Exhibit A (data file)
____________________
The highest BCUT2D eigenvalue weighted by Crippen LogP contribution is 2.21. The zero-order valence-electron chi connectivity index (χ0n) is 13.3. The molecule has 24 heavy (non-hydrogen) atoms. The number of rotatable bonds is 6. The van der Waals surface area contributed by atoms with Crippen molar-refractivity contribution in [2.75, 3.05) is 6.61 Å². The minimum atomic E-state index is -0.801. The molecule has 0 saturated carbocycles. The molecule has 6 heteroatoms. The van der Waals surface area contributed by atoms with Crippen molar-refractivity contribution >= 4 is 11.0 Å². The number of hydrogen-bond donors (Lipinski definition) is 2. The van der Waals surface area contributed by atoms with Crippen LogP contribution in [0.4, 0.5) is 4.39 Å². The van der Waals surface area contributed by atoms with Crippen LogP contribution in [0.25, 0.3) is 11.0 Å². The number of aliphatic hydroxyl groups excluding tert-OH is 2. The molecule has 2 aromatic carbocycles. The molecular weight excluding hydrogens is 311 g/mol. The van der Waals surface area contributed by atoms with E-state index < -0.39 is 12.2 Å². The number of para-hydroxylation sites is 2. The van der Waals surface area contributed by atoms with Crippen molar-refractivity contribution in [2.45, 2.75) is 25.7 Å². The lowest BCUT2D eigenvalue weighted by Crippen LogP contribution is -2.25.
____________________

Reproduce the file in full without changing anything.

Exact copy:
The highest BCUT2D eigenvalue weighted by Crippen LogP contribution is 2.21. The zero-order valence-electron chi connectivity index (χ0n) is 13.3. The molecule has 24 heavy (non-hydrogen) atoms. The number of rotatable bonds is 6. The van der Waals surface area contributed by atoms with Crippen molar-refractivity contribution in [2.75, 3.05) is 6.61 Å². The minimum atomic E-state index is -0.801. The molecule has 0 saturated carbocycles. The molecule has 6 heteroatoms. The van der Waals surface area contributed by atoms with Crippen molar-refractivity contribution >= 4 is 11.0 Å². The number of hydrogen-bond donors (Lipinski definition) is 2. The van der Waals surface area contributed by atoms with Crippen LogP contribution in [0.4, 0.5) is 4.39 Å². The van der Waals surface area contributed by atoms with Crippen LogP contribution in [0.25, 0.3) is 11.0 Å². The number of aliphatic hydroxyl groups excluding tert-OH is 2. The molecule has 2 aromatic carbocycles. The molecular weight excluding hydrogens is 311 g/mol. The van der Waals surface area contributed by atoms with E-state index < -0.39 is 12.2 Å². The number of para-hydroxylation sites is 2. The van der Waals surface area contributed by atoms with Crippen molar-refractivity contribution in [2.45, 2.75) is 25.7 Å². The lowest BCUT2D eigenvalue weighted by Crippen LogP contribution is -2.25.